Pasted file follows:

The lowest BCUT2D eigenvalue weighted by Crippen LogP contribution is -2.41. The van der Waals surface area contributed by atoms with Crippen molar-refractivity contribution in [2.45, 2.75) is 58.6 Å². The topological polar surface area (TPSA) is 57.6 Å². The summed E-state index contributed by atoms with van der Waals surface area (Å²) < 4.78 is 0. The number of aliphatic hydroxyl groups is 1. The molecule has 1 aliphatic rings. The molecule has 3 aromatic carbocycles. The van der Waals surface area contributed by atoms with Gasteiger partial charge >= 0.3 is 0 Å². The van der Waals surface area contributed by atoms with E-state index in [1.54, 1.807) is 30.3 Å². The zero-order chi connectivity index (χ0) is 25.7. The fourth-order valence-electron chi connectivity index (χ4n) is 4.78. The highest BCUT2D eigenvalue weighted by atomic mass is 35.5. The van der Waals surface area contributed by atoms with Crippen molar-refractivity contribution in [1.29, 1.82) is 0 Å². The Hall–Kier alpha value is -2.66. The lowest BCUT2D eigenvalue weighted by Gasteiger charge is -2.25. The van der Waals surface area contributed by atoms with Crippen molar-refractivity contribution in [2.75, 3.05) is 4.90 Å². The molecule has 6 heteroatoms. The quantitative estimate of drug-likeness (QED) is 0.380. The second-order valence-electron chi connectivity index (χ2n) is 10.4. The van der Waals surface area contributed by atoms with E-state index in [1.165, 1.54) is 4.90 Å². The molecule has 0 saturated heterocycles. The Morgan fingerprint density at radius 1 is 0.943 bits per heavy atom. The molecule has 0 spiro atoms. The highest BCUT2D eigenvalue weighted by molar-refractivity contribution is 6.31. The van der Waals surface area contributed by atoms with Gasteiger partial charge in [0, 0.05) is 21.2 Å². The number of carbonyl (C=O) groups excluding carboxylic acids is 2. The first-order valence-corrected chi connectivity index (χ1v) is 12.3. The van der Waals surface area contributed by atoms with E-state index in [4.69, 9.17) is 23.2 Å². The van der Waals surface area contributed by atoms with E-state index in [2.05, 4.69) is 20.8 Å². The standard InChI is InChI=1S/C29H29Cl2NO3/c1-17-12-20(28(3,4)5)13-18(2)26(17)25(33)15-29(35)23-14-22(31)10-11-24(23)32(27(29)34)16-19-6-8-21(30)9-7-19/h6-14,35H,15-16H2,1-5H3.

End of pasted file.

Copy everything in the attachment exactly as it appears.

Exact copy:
The lowest BCUT2D eigenvalue weighted by Crippen LogP contribution is -2.41. The van der Waals surface area contributed by atoms with Crippen molar-refractivity contribution in [2.45, 2.75) is 58.6 Å². The topological polar surface area (TPSA) is 57.6 Å². The summed E-state index contributed by atoms with van der Waals surface area (Å²) < 4.78 is 0. The number of aliphatic hydroxyl groups is 1. The molecule has 1 aliphatic rings. The molecule has 3 aromatic carbocycles. The van der Waals surface area contributed by atoms with Gasteiger partial charge >= 0.3 is 0 Å². The van der Waals surface area contributed by atoms with E-state index in [1.54, 1.807) is 30.3 Å². The zero-order chi connectivity index (χ0) is 25.7. The fourth-order valence-electron chi connectivity index (χ4n) is 4.78. The highest BCUT2D eigenvalue weighted by atomic mass is 35.5. The van der Waals surface area contributed by atoms with Crippen molar-refractivity contribution in [1.29, 1.82) is 0 Å². The Hall–Kier alpha value is -2.66. The lowest BCUT2D eigenvalue weighted by Gasteiger charge is -2.25. The van der Waals surface area contributed by atoms with Crippen molar-refractivity contribution in [2.75, 3.05) is 4.90 Å². The molecule has 6 heteroatoms. The quantitative estimate of drug-likeness (QED) is 0.380. The second-order valence-electron chi connectivity index (χ2n) is 10.4. The van der Waals surface area contributed by atoms with E-state index in [1.165, 1.54) is 4.90 Å². The molecule has 0 saturated heterocycles. The Morgan fingerprint density at radius 1 is 0.943 bits per heavy atom. The molecule has 0 spiro atoms. The highest BCUT2D eigenvalue weighted by molar-refractivity contribution is 6.31. The van der Waals surface area contributed by atoms with Gasteiger partial charge in [0, 0.05) is 21.2 Å². The number of carbonyl (C=O) groups excluding carboxylic acids is 2. The first-order valence-corrected chi connectivity index (χ1v) is 12.3. The van der Waals surface area contributed by atoms with E-state index in [4.69, 9.17) is 23.2 Å². The van der Waals surface area contributed by atoms with E-state index in [2.05, 4.69) is 20.8 Å². The standard InChI is InChI=1S/C29H29Cl2NO3/c1-17-12-20(28(3,4)5)13-18(2)26(17)25(33)15-29(35)23-14-22(31)10-11-24(23)32(27(29)34)16-19-6-8-21(30)9-7-19/h6-14,35H,15-16H2,1-5H3.